Hitch at Hand
To keep hitches from rattling around in the pickup bed, I installed a hitch holder. Two pieces of bent steel mounted on the inside wall of the bed secure two hitches upright. When I need to switch a hitch out, I don't have to climb into the truck bed; I just reach around the side.
Dry Dam Solution
Our cows are always knocking over or knocking off the dry dam pipes when we pasture them. I put our round bale feeders to use when otherwise they'd go unused during the summer. First, I drove a fence post on both sides of the dam pipe, then I corralled the pipe with the feeder and tied the feeder to the posts. Even a bull can't muscle the feeder, and the cattle can still reach in to eat the grass.
Seed Sign Puller
By adapting a post puller design and using leverage, Seth Wengert made pulling seed signs easier. The best part is that his back doesn't hurt when he pulls the signs out at the end of the year. Wengert raises corn, soybeans, hay and sheep with his father and uncle near Clemons, Iowa.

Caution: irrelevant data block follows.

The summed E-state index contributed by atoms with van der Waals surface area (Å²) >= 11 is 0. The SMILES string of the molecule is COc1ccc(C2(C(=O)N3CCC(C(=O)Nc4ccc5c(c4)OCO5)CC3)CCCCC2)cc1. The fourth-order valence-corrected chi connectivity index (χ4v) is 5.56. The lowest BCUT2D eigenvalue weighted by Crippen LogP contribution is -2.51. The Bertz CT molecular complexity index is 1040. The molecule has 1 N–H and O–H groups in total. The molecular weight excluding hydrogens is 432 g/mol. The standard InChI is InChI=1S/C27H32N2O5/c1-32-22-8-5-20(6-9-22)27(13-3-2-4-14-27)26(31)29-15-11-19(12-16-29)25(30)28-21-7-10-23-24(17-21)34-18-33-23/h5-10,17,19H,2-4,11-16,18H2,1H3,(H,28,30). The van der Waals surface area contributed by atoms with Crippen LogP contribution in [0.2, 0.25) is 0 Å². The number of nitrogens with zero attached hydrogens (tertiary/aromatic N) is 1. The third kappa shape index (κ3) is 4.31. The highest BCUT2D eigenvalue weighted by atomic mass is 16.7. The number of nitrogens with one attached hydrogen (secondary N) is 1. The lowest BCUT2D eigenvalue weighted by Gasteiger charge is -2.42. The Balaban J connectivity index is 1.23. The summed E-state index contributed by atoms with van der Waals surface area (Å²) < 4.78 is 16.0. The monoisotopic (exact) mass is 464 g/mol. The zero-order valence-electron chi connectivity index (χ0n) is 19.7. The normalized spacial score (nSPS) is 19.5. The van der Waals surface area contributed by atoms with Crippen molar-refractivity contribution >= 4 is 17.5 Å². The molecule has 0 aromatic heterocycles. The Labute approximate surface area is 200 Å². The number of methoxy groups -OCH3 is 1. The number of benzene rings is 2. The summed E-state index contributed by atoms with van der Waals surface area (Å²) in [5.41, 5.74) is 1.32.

Post pullers are handy, but they don't work for seed signs because there's nothing to grab onto. So I came up with my own tool to get seed signs up and out of the ground. The tool consists of a handle that pivots on a base. Welded to one end of the handle is a pin that slips into the holes that run the length of the sign post. To use, I insert the pin in the lowest hole on the post, then push down on the far end of the handle to pull the post up.